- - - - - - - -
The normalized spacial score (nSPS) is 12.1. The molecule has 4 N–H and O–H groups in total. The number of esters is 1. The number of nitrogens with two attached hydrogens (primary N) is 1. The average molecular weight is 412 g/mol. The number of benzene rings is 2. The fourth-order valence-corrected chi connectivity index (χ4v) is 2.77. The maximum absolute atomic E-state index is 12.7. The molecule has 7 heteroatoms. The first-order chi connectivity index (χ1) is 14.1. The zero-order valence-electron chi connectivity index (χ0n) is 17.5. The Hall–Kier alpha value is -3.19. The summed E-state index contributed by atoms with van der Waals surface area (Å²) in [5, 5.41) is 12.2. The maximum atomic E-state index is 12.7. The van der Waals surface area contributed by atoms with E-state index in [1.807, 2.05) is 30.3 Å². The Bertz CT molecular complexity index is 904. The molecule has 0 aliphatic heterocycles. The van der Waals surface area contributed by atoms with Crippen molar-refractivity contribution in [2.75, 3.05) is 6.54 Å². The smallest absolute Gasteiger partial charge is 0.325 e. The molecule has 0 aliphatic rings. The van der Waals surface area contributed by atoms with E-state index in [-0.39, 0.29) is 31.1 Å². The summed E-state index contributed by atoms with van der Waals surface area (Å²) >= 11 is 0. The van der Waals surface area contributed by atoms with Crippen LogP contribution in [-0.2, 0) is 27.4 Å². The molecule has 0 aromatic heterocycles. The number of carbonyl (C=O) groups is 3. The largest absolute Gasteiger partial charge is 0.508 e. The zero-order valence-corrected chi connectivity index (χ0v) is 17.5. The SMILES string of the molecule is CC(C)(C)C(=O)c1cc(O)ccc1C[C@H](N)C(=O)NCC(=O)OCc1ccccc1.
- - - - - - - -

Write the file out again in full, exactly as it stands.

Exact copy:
The normalized spacial score (nSPS) is 12.1. The molecule has 4 N–H and O–H groups in total. The number of esters is 1. The number of nitrogens with two attached hydrogens (primary N) is 1. The average molecular weight is 412 g/mol. The number of benzene rings is 2. The fourth-order valence-corrected chi connectivity index (χ4v) is 2.77. The maximum absolute atomic E-state index is 12.7. The molecule has 7 heteroatoms. The first-order chi connectivity index (χ1) is 14.1. The zero-order valence-electron chi connectivity index (χ0n) is 17.5. The Hall–Kier alpha value is -3.19. The summed E-state index contributed by atoms with van der Waals surface area (Å²) in [5, 5.41) is 12.2. The maximum atomic E-state index is 12.7. The van der Waals surface area contributed by atoms with E-state index in [1.807, 2.05) is 30.3 Å². The Bertz CT molecular complexity index is 904. The molecule has 0 aliphatic heterocycles. The van der Waals surface area contributed by atoms with Crippen molar-refractivity contribution in [2.75, 3.05) is 6.54 Å². The smallest absolute Gasteiger partial charge is 0.325 e. The molecule has 0 aliphatic rings. The van der Waals surface area contributed by atoms with E-state index in [-0.39, 0.29) is 31.1 Å². The summed E-state index contributed by atoms with van der Waals surface area (Å²) >= 11 is 0. The van der Waals surface area contributed by atoms with Crippen LogP contribution in [-0.2, 0) is 27.4 Å². The molecule has 0 aromatic heterocycles. The number of carbonyl (C=O) groups is 3. The largest absolute Gasteiger partial charge is 0.508 e. The zero-order valence-corrected chi connectivity index (χ0v) is 17.5. The SMILES string of the molecule is CC(C)(C)C(=O)c1cc(O)ccc1C[C@H](N)C(=O)NCC(=O)OCc1ccccc1.